The destruction of a Malaysian Airlines plane took place near Donetsk, site of a self-proclaimed pro-Russian “people’s republic” that is one of the last major pro-Moscow holdouts in Ukraine’s restive east.
Furthermore, The Interpreter reports the Ukrainian journalist Roman Bochkala and an AP journalist have seen separatists with the BUK system.
For the rebels, this capability represented a potential remaining advantage in the face of a situation that seemed to be rapidly turning on them.
Hannah Thoburn, a Eurasia analyst at the Washington, DC-based Foreign Policy Initiative, explained to Business Insider that the pro-Russian forces have suffered a series of setbacks in recent days. Most notable was the Ukrainian military’s successful campaign to re-take Slaviansk, another self-declared pro-Moscow enclave.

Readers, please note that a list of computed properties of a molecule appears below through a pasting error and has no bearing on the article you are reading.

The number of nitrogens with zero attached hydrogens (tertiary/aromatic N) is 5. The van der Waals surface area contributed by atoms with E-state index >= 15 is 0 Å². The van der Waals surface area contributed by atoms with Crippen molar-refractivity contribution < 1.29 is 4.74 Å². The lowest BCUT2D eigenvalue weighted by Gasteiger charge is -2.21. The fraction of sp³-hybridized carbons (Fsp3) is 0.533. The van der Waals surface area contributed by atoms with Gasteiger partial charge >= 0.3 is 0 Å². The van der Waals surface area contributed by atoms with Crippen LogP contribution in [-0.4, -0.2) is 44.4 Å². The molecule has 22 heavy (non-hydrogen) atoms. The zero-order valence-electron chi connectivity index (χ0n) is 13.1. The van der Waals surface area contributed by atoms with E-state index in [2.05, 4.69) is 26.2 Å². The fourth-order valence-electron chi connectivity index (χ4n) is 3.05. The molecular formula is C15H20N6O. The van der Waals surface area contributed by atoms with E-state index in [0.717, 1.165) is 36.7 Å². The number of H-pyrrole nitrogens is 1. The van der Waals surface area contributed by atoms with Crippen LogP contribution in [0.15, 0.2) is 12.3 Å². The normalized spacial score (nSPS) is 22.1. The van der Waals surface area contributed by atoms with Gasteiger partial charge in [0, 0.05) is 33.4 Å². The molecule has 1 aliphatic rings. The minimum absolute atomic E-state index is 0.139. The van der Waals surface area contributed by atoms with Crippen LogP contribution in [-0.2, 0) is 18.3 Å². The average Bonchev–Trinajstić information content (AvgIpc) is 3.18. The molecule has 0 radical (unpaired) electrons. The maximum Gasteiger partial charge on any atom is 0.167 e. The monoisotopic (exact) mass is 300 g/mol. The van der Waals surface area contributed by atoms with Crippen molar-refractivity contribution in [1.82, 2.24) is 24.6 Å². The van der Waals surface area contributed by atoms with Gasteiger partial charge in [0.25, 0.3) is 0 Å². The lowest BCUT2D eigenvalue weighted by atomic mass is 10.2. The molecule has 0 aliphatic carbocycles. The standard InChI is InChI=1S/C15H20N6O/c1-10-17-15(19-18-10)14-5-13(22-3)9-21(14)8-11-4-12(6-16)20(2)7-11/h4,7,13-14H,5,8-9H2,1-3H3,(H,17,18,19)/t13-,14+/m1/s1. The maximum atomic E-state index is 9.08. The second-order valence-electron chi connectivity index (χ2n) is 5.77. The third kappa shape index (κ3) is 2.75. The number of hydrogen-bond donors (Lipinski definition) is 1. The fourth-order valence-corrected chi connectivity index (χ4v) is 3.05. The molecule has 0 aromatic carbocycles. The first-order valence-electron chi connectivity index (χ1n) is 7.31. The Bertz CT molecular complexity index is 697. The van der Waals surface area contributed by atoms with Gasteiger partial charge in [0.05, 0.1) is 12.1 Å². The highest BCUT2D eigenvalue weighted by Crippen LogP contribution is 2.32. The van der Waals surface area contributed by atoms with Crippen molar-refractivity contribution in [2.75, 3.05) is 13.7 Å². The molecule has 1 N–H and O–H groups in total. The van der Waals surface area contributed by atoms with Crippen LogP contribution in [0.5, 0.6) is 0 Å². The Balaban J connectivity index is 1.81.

With Slaviansk gone, the Donetsk rebels — who are led by an apparent Russian intelligence operative who holds Russian citizenship — are increasingly wondering at the direction of their campaign against Kiev.
“There’s been a sense that the Ukrainians have really gained the upper hand. They have gained some momentum, and are feeling much more confident in themselves,” says Thoburn. “The rebels lost some of the momentum they initially had.”
And the latest incident didn’t happen far from the heavily-contested city of Luhansk, another front in what was an increasingly tense theatre even before the Malaysian plane was shot down:
Now, if it’s proven that they shot down the Malaysia plane, it could be the trigger for a major escalation that neither Russian president Vladimir Putin nor the remaining rebel leaders might have been bargaining for.
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